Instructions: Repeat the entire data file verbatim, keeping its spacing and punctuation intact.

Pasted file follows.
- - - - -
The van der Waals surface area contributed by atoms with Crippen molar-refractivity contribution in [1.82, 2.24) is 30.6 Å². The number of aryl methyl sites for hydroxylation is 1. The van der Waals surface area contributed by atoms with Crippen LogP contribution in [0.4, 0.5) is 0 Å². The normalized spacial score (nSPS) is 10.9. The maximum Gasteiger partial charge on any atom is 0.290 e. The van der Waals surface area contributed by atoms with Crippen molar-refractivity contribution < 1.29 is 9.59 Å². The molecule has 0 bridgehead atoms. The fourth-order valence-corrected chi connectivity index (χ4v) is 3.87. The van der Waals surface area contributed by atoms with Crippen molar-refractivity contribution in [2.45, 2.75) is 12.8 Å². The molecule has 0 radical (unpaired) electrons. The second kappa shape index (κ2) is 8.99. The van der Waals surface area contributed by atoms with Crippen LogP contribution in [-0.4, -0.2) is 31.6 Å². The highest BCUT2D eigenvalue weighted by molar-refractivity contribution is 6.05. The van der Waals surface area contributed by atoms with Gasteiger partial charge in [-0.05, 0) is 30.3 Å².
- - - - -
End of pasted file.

The van der Waals surface area contributed by atoms with Crippen molar-refractivity contribution in [1.82, 2.24) is 30.6 Å². The number of aryl methyl sites for hydroxylation is 1. The van der Waals surface area contributed by atoms with Crippen LogP contribution in [0.4, 0.5) is 0 Å². The normalized spacial score (nSPS) is 10.9. The maximum Gasteiger partial charge on any atom is 0.290 e. The van der Waals surface area contributed by atoms with Crippen molar-refractivity contribution < 1.29 is 9.59 Å². The molecule has 0 bridgehead atoms. The fourth-order valence-corrected chi connectivity index (χ4v) is 3.87. The van der Waals surface area contributed by atoms with Crippen molar-refractivity contribution in [2.45, 2.75) is 12.8 Å². The molecule has 0 radical (unpaired) electrons. The second kappa shape index (κ2) is 8.99. The van der Waals surface area contributed by atoms with Crippen LogP contribution in [-0.4, -0.2) is 31.6 Å². The highest BCUT2D eigenvalue weighted by molar-refractivity contribution is 6.05. The van der Waals surface area contributed by atoms with Gasteiger partial charge in [-0.05, 0) is 30.3 Å².